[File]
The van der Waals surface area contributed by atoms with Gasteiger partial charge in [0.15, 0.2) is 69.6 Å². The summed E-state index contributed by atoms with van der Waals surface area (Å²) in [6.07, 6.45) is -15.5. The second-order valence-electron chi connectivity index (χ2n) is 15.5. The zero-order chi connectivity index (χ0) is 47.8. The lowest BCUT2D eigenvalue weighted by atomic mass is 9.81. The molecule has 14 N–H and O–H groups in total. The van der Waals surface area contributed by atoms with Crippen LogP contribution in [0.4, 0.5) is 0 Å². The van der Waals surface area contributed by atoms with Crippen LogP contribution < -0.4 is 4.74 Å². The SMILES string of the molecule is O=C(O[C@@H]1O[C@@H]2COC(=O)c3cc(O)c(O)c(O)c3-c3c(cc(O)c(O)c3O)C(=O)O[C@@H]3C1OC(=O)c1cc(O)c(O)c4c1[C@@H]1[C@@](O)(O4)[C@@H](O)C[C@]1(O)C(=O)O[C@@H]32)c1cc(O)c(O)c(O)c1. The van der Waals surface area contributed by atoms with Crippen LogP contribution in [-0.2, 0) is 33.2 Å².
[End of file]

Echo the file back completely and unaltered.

The van der Waals surface area contributed by atoms with Gasteiger partial charge in [0.15, 0.2) is 69.6 Å². The summed E-state index contributed by atoms with van der Waals surface area (Å²) in [6.07, 6.45) is -15.5. The second-order valence-electron chi connectivity index (χ2n) is 15.5. The zero-order chi connectivity index (χ0) is 47.8. The lowest BCUT2D eigenvalue weighted by atomic mass is 9.81. The molecule has 14 N–H and O–H groups in total. The van der Waals surface area contributed by atoms with Crippen LogP contribution in [0.4, 0.5) is 0 Å². The van der Waals surface area contributed by atoms with Crippen LogP contribution < -0.4 is 4.74 Å². The SMILES string of the molecule is O=C(O[C@@H]1O[C@@H]2COC(=O)c3cc(O)c(O)c(O)c3-c3c(cc(O)c(O)c3O)C(=O)O[C@@H]3C1OC(=O)c1cc(O)c(O)c4c1[C@@H]1[C@@](O)(O4)[C@@H](O)C[C@]1(O)C(=O)O[C@@H]32)c1cc(O)c(O)c(O)c1. The van der Waals surface area contributed by atoms with Crippen LogP contribution in [-0.2, 0) is 33.2 Å².